UCLA Institute of the Environment and Sustainability receives grant for new research center
Adjunct Professor Stephanie Pincetl, director of the Institute's Center for Sustainable Urban Systems, spearheaded the project.
By Eitan Arom
Originally published in The Daily Bruin
A state agency awarded the UCLA Institute of the Environment and Sustainability a $1.9 million grant on Wednesday to establish a multi-campus research center on sustainability and policy.
The center, called the California Center for Sustainable Communities, aims to increase the overall energy sustainability of California cities, said Adam Gottlieb, director of the media and public communications office at the California Energy Commission, which funded the grant.
UCLA was chosen for the grant because of its previous work on urban sustainability issues such as water conservation and land use, said Stephanie Pincetl, an adjunct professor at the Institute of the Environment and Sustainability who will serve as the director of the new center.
The money will allow the institute to expand its research efforts and collaborate with UC Davis and UC Berkeley. Each campus will contribute expertise on its specific field of research as well as insight into the dynamics of different regions of California, said Dahlia Garas, program manager for the UC Davis Plug-In Hybrid Electric Vehicle Research Center.
Funding for the project comes from the Public Interest Energy Research program, the research and development arm of the California Energy Commission.
While the $1.9 million award will act as startup funds, administrators are already looking for additional funding, said Zoe Elizabeth, project manager for the new center.
The center is intended to serve as a resource to California policymakers seeking to improve transportation and land-use practices by helping make scientific ideas about sustainability more understandable to policymakers, Elizabeth said.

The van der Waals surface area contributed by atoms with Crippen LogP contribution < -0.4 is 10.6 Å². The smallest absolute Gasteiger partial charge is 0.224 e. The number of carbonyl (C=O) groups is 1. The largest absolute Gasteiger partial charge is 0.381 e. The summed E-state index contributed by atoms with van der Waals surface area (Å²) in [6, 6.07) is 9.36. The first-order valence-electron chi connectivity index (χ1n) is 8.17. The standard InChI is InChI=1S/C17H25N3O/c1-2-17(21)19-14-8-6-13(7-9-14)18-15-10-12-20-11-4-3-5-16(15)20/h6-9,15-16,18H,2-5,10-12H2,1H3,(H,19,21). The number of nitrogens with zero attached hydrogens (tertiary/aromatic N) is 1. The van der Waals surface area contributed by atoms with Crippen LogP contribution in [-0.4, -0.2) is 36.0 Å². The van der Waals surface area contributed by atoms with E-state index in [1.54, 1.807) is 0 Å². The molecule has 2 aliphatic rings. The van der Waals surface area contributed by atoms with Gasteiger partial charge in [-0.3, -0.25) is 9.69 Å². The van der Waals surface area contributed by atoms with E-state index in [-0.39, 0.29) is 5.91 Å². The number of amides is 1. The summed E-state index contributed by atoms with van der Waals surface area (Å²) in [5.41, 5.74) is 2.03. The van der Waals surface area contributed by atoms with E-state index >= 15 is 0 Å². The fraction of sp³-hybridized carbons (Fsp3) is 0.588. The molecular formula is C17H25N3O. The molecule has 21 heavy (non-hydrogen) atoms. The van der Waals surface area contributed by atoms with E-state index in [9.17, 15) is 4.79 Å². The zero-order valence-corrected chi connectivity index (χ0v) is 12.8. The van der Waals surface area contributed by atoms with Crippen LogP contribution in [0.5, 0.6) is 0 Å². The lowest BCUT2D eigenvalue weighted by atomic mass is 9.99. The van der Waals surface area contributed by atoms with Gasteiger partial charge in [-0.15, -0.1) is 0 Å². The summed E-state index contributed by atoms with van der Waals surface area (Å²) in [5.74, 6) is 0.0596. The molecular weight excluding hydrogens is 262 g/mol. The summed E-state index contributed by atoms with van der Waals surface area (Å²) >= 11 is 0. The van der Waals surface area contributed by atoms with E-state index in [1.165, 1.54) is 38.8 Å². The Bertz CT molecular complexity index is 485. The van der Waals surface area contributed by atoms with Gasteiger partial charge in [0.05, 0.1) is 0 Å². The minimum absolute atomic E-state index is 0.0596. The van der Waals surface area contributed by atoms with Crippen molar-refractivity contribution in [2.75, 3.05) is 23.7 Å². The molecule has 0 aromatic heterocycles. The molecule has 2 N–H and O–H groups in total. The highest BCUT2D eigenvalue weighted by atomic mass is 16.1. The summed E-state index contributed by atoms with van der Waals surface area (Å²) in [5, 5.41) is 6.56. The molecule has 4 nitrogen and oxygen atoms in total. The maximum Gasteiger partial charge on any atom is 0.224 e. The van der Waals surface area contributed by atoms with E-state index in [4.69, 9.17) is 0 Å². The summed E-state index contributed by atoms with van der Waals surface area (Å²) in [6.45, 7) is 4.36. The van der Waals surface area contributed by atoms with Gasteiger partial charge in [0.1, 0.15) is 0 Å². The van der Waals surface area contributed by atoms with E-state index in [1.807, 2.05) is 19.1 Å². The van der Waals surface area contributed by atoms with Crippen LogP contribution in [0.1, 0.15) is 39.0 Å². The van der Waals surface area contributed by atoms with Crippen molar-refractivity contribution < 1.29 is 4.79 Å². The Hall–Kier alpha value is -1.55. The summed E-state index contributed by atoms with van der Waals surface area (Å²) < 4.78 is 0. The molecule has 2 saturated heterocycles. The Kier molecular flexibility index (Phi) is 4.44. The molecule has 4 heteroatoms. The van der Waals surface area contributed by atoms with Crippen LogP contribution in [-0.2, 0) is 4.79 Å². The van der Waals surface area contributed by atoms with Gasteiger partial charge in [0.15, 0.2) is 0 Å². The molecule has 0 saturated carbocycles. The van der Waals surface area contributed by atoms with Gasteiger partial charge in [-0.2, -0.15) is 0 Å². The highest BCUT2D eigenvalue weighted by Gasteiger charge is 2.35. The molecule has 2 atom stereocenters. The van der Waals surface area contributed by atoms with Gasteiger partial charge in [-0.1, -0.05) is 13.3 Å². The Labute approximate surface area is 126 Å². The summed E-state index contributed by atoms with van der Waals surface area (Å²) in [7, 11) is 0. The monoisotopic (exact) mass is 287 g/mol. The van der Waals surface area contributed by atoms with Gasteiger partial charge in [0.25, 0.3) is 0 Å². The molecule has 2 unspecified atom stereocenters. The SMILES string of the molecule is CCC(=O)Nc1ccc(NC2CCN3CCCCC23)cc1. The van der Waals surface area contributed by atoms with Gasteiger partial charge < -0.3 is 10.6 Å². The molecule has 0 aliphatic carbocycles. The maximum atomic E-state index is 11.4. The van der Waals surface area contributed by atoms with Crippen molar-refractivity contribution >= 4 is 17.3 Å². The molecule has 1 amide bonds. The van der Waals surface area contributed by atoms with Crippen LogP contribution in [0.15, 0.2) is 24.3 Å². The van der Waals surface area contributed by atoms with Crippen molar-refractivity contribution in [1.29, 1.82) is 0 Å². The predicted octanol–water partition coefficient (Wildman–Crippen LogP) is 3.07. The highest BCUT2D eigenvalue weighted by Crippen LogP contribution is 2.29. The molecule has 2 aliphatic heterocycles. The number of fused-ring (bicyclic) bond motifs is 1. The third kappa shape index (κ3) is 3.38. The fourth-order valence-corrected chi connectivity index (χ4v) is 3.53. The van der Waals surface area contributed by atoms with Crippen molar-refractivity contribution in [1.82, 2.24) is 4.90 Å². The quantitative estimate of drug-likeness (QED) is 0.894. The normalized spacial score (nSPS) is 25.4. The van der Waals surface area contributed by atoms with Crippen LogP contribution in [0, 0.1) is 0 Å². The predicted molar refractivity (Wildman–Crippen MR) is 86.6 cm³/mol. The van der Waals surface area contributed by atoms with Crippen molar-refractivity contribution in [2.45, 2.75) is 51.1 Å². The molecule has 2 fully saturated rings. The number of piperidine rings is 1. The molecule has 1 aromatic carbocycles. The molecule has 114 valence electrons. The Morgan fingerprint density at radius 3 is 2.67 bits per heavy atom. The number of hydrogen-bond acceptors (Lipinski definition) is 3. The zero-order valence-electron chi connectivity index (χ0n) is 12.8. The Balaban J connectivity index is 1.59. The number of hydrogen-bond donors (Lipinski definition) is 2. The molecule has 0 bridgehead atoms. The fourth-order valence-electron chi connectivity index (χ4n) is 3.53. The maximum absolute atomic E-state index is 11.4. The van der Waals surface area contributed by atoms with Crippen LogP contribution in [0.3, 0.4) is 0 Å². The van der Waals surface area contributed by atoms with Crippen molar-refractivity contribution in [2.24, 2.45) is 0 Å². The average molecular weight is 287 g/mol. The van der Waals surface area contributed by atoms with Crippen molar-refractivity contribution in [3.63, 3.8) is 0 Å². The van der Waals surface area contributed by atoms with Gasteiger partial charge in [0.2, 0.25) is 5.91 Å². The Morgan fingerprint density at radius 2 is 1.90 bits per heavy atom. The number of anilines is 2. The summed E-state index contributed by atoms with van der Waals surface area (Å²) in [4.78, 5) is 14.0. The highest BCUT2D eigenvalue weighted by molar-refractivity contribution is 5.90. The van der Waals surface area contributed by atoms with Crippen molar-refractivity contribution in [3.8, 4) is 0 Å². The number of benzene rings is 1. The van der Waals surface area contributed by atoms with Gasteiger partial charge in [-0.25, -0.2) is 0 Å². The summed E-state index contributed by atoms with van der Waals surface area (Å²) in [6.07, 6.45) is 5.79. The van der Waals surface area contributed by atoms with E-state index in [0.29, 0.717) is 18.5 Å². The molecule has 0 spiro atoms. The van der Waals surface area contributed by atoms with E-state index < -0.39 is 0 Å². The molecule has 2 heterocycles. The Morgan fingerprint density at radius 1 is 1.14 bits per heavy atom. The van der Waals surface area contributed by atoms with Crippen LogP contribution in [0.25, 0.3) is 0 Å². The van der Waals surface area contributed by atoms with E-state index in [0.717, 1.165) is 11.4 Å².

Rather than making policy recommendations, however, the center will simply provide state and local government agencies with the information they need to make decisions, she said.
One of the tools the new center is planning to provide policymakers is “life-cycle analysis,” or comprehensive breakdowns of the environmental impact of any given transportation or development project, Pincetl said.
“You can’t pull out a car and think about it on its own. … Everything is connected, so you have to understand that car within its larger context,” Elizabeth said. “That’s what we would argue really has been missing from the discussion – understanding how these pieces fit together.”
The center will bring together biology and engineering researchers, policy experts, transportation experts and graduate students, Pincetl said. Professional Web developers will also be brought on board to maximize public outreach, she said.
“Academia is typically very (segmented) and very specific,” Elizabeth said. “The state is convening this center and asking us to actively bring multiple parties together.”
Following the announcement of the award, the California Energy Commission received praise from nonprofit organizations and policymakers, including state Sen. Fran Pavley and Sen. Carol Liu.
“California is at a crossroads. … Good research will reduce the risks of unintended consequences (of climate change),” Pavley wrote in a letter to the commission.
Although sustainability can potentially increase development costs, the long-term impact is positive, Elizabeth said.
“All the studies and research show that not moving toward a more sustainable future will be more costly in terms of economics and public health than making the right decisions now,” she said.
Published: Tuesday, February 14, 2012